Audiences Fall in Love With the “Coco”
by Israel Gomez
As an authentic and culturally sensitive take on the Mexican holiday Dia de los Muertos, Pixar’s “Coco” charmingly tells a story about a young boy, his dream to become a musician, and death.
The film, directed by Lee Unkrich, takes place in Mexico and the Land of the Dead. Twelve-year-old Miguel, voiced by Anthony Gonzalez, finds himself yearning to become a musician, but because his great-great-grandmother was abandoned by her musician husband, his family has completely denounced music. However, after learning that his idol, the legendary musician Ernesto de la Cruz, may be his ancestor, Miguel goes to steal his guitar to play in a Dia de los Muertos music competition. He acquires the guitar in de la Cruz’s tomb, but, after strumming it, Miguel is transported to the Land of the Dead. This is where most of the film takes place, as Miguel begins his journey to find de la Cruz with the hopes of receiving his blessing to become a musician.
Right off the bat, the beauty of the film’s animation becomes one of its greatest strengths. The level of detail in the characters makes them come to life, especially Miguel’s great-grandmother, a sweet old woman of few words. The vibrant colors of Mexico’s architecture is wonderfully captured in “Coco,” and, as a result, Miguel’s town feels both lively and realistic. All throughout, “Coco” avoids cultural appropriation for the sake of entertainment, and remains true to its roots in Mexican culture. One particular example that comes to mind is the film’s inclusion of Frida Kahlo as a character, a Mexican painter whose work has had a lasting influence on Mexico’s culture.
The most stunningly beautiful visuals in “Coco” come while Miguel is in the Land of the Dead with his deceased ancestors. The level of detail the animators put into this movie becomes most apparent when Miguel is gazing at the huge, winding city of the dead. Bright neon greens and oranges take over the screen and keep the audience captivated during the scene. The animation draws the audience into Miguel’s journey through the vibrant city, and viewers cannot help but feel as stunned as Miguel feels when a giant part-cat, part-eagle creature named Pepita begins to hunt him down.
“Coco” excels at capturing the importance of respecting your family in Mexican culture, but also challenges compliancy through Miguel’s passionate individuality as a musician. His loving, yet stubborn grandmother is respected by Miguel for most of the film, but when her intentions put his dream at risk, he is left with no choice but to follow his own path. However, by sending Miguel in the Land of the Dead to meet his various ancestors, the film refrains from flat-out encouraging rebellion and instead explores the complexity behind familial conflicts. This is pushed further by some plot twists, which, although surprising to children, can be seen coming by older audiences.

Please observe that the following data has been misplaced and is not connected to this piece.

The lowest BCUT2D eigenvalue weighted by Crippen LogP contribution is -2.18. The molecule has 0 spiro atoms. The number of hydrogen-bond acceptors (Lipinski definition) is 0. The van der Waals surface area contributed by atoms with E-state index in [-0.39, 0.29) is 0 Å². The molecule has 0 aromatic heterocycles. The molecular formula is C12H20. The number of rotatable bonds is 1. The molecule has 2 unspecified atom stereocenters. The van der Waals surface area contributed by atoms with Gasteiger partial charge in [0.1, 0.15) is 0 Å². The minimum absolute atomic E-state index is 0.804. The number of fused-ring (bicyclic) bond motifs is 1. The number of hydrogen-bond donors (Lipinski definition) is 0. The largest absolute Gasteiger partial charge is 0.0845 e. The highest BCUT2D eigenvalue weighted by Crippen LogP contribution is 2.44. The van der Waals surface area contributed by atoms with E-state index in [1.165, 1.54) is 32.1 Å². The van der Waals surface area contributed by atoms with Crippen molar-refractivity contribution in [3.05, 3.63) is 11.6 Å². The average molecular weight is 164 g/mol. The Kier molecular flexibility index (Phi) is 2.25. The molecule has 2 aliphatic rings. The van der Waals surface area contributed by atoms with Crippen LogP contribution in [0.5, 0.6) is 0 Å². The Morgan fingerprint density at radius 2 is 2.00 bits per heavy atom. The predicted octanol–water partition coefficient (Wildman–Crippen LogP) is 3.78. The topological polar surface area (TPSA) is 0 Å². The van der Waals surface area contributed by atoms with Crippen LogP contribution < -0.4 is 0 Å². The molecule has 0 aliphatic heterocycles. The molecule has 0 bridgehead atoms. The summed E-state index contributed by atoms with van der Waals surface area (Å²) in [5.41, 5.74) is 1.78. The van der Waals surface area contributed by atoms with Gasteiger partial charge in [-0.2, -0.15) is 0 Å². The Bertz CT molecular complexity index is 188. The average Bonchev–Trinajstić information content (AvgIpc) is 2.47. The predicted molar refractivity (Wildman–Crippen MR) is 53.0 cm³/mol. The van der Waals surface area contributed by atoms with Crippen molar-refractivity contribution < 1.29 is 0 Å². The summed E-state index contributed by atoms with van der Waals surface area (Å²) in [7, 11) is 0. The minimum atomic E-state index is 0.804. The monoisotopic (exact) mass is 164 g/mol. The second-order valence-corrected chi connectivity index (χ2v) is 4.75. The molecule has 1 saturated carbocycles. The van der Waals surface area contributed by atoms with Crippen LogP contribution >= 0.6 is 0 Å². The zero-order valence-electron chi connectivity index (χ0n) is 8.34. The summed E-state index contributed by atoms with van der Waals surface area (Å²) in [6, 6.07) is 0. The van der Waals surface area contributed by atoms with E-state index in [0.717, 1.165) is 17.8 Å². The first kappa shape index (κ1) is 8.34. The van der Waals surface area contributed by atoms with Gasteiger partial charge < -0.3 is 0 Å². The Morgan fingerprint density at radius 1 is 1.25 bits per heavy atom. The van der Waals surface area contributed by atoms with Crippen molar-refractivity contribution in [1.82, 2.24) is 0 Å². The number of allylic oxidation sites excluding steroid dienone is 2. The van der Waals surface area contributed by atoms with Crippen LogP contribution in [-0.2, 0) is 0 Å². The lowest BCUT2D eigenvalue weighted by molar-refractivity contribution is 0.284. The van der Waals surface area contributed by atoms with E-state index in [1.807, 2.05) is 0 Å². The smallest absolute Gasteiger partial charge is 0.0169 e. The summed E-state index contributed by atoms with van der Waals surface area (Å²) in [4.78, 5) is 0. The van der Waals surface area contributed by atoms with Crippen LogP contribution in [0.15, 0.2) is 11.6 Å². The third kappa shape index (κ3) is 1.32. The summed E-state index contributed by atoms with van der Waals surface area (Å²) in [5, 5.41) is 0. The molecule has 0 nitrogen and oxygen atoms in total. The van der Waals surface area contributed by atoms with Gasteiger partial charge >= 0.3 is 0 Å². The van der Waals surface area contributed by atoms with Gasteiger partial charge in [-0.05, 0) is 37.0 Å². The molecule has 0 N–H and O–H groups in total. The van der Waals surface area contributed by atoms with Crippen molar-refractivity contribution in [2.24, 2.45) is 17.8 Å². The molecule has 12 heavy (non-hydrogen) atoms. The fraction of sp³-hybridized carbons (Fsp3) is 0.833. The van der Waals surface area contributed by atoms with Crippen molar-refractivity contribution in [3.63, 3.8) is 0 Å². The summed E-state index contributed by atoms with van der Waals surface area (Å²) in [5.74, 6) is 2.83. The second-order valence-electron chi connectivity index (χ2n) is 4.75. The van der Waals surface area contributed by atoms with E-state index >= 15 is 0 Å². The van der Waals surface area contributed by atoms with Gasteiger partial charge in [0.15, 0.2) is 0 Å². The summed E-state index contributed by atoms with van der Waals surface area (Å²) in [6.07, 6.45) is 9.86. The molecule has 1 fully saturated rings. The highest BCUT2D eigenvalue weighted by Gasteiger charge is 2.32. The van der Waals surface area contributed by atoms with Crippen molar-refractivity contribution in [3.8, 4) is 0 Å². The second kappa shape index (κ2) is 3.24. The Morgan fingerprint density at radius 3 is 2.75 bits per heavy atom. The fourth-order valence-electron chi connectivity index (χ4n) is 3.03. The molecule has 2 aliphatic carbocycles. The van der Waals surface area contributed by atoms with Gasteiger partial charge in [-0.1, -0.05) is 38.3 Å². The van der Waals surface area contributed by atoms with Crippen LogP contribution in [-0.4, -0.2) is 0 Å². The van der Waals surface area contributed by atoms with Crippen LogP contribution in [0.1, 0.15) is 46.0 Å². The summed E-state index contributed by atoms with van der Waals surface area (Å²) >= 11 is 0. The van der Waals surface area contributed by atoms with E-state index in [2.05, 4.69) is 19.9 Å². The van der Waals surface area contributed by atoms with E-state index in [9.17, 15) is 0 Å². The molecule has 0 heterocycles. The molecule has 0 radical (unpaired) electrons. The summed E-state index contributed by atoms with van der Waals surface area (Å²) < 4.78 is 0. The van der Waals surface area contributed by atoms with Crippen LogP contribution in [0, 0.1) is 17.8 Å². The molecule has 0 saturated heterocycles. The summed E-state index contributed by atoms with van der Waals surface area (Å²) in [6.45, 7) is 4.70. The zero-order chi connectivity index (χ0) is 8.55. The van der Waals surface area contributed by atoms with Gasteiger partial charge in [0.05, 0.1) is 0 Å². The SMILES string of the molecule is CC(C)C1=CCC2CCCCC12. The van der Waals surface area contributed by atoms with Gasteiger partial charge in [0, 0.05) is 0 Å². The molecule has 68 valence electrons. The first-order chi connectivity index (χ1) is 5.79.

Another strength of this film is the way it honors the legends and stories behind Dia de los Muertos, from the holiday’s rituals to the mythological creatures. Pepita, for example, is just one of the many spirit animals from Mexican folklore that the film portrays. Other smaller details, such as the bridge to the Land of the Dead being made of orange marigolds, a flower said to guide spirits to their families during the holiday through their color and scent, goes to show how much the filmmakers value authenticity in telling their tale.
For lovers of musicals and animated movies with meaningful music, “Coco” does not disappoint. The songs of “Coco” help further immerse viewers in Mexican culture. Gonzalez does a fantastic job owning the spirit of Miguel through his vocal performance, as do many other members of the cast. Composer Michael Giacchino, who also wrote the songs in Pixar’s “Ratatouille” and “Inside Out,” creates moving pieces fitting for the dramatic film. These charming songs will keep kids and adults alike entertained, and sometimes end up pulling viewer’s heartstrings, which is something Pixar has become an expert at doing (I’m looking at you, “UP”).
Overall, “Coco” is an adventurous and well-executed family film, and one that pushes the envelope in animation the way Pixar has with many other classics, such as “Toy Story” and “Monsters Inc.” Whether you are familiar with Mexican culture and Dia de los Muertos or not, “Coco” is worth catching in theaters while it's still out.